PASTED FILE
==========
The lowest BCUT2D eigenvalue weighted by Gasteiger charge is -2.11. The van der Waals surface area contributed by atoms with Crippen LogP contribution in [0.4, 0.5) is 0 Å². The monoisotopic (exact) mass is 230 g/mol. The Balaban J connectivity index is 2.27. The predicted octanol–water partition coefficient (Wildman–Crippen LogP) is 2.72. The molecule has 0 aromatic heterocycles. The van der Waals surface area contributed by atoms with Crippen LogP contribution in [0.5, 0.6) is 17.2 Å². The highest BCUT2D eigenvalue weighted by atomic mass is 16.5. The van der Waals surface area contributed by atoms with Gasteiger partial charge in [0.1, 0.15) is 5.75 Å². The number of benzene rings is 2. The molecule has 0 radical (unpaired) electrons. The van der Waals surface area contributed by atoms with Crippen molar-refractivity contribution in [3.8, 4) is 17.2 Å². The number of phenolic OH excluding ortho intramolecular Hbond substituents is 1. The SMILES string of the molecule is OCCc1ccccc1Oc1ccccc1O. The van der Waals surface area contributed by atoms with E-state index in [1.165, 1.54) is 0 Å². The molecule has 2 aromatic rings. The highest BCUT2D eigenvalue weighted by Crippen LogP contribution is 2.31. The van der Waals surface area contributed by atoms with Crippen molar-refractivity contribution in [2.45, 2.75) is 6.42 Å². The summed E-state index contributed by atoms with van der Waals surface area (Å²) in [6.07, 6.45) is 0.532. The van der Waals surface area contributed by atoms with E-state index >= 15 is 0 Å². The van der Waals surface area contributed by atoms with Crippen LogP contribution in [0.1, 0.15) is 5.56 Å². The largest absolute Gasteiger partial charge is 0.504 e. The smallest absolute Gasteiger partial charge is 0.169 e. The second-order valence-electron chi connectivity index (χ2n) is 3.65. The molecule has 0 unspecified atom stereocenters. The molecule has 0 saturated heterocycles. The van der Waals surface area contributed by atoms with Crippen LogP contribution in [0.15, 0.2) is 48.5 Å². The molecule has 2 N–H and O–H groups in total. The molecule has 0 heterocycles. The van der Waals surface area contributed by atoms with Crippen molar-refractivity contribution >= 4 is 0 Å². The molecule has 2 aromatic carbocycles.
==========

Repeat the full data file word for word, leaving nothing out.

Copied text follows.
The lowest BCUT2D eigenvalue weighted by Gasteiger charge is -2.11. The van der Waals surface area contributed by atoms with Crippen LogP contribution in [0.4, 0.5) is 0 Å². The monoisotopic (exact) mass is 230 g/mol. The Balaban J connectivity index is 2.27. The predicted octanol–water partition coefficient (Wildman–Crippen LogP) is 2.72. The molecule has 0 aromatic heterocycles. The van der Waals surface area contributed by atoms with Crippen LogP contribution in [0.5, 0.6) is 17.2 Å². The highest BCUT2D eigenvalue weighted by atomic mass is 16.5. The van der Waals surface area contributed by atoms with Gasteiger partial charge in [0.1, 0.15) is 5.75 Å². The number of benzene rings is 2. The molecule has 0 radical (unpaired) electrons. The van der Waals surface area contributed by atoms with Crippen molar-refractivity contribution in [3.8, 4) is 17.2 Å². The number of phenolic OH excluding ortho intramolecular Hbond substituents is 1. The SMILES string of the molecule is OCCc1ccccc1Oc1ccccc1O. The van der Waals surface area contributed by atoms with E-state index in [1.165, 1.54) is 0 Å². The molecule has 2 aromatic rings. The highest BCUT2D eigenvalue weighted by Crippen LogP contribution is 2.31. The van der Waals surface area contributed by atoms with Crippen molar-refractivity contribution in [2.45, 2.75) is 6.42 Å². The summed E-state index contributed by atoms with van der Waals surface area (Å²) in [6.07, 6.45) is 0.532. The van der Waals surface area contributed by atoms with E-state index >= 15 is 0 Å². The van der Waals surface area contributed by atoms with Crippen LogP contribution in [0.1, 0.15) is 5.56 Å². The largest absolute Gasteiger partial charge is 0.504 e. The smallest absolute Gasteiger partial charge is 0.169 e. The second-order valence-electron chi connectivity index (χ2n) is 3.65. The molecule has 0 unspecified atom stereocenters. The molecule has 0 saturated heterocycles. The van der Waals surface area contributed by atoms with Crippen LogP contribution in [0.15, 0.2) is 48.5 Å². The molecule has 2 N–H and O–H groups in total. The molecule has 0 heterocycles. The van der Waals surface area contributed by atoms with Crippen molar-refractivity contribution >= 4 is 0 Å². The molecule has 2 aromatic carbocycles.